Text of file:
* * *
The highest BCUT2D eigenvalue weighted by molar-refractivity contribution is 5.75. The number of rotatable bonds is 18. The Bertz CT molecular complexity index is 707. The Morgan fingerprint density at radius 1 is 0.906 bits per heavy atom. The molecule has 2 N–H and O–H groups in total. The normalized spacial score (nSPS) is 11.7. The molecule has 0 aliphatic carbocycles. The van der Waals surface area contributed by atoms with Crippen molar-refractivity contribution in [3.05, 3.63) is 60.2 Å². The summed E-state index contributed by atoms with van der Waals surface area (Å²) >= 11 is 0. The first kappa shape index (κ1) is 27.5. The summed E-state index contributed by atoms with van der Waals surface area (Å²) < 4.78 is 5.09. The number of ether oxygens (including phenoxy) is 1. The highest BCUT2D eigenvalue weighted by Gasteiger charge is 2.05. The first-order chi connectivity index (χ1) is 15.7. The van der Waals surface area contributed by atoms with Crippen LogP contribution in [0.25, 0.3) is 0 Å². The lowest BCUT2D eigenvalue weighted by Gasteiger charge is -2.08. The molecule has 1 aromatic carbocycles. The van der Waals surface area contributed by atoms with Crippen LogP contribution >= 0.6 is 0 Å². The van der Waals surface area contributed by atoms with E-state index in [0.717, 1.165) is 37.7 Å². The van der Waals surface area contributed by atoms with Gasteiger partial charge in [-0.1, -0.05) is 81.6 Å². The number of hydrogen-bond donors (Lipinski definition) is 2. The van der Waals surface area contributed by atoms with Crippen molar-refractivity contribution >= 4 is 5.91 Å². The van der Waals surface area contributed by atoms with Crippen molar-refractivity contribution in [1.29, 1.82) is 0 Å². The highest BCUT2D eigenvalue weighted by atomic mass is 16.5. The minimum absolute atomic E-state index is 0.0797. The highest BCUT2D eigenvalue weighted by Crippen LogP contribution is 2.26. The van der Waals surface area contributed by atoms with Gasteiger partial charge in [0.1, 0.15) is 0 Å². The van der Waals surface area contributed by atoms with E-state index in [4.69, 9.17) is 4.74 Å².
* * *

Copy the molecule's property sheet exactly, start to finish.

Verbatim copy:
The highest BCUT2D eigenvalue weighted by molar-refractivity contribution is 5.75. The number of rotatable bonds is 18. The Bertz CT molecular complexity index is 707. The Morgan fingerprint density at radius 1 is 0.906 bits per heavy atom. The molecule has 2 N–H and O–H groups in total. The normalized spacial score (nSPS) is 11.7. The molecule has 0 aliphatic carbocycles. The van der Waals surface area contributed by atoms with Crippen molar-refractivity contribution in [3.05, 3.63) is 60.2 Å². The summed E-state index contributed by atoms with van der Waals surface area (Å²) >= 11 is 0. The first kappa shape index (κ1) is 27.5. The summed E-state index contributed by atoms with van der Waals surface area (Å²) < 4.78 is 5.09. The number of ether oxygens (including phenoxy) is 1. The highest BCUT2D eigenvalue weighted by Gasteiger charge is 2.05. The first-order chi connectivity index (χ1) is 15.7. The van der Waals surface area contributed by atoms with Crippen LogP contribution in [0.25, 0.3) is 0 Å². The lowest BCUT2D eigenvalue weighted by Gasteiger charge is -2.08. The molecule has 1 aromatic carbocycles. The van der Waals surface area contributed by atoms with Crippen LogP contribution >= 0.6 is 0 Å². The van der Waals surface area contributed by atoms with E-state index in [0.717, 1.165) is 37.7 Å². The van der Waals surface area contributed by atoms with Gasteiger partial charge in [-0.1, -0.05) is 81.6 Å². The number of hydrogen-bond donors (Lipinski definition) is 2. The van der Waals surface area contributed by atoms with Crippen molar-refractivity contribution >= 4 is 5.91 Å². The van der Waals surface area contributed by atoms with Crippen molar-refractivity contribution in [1.29, 1.82) is 0 Å². The highest BCUT2D eigenvalue weighted by atomic mass is 16.5. The minimum absolute atomic E-state index is 0.0797. The highest BCUT2D eigenvalue weighted by Crippen LogP contribution is 2.26. The van der Waals surface area contributed by atoms with Gasteiger partial charge in [0.1, 0.15) is 0 Å². The van der Waals surface area contributed by atoms with E-state index in [4.69, 9.17) is 4.74 Å².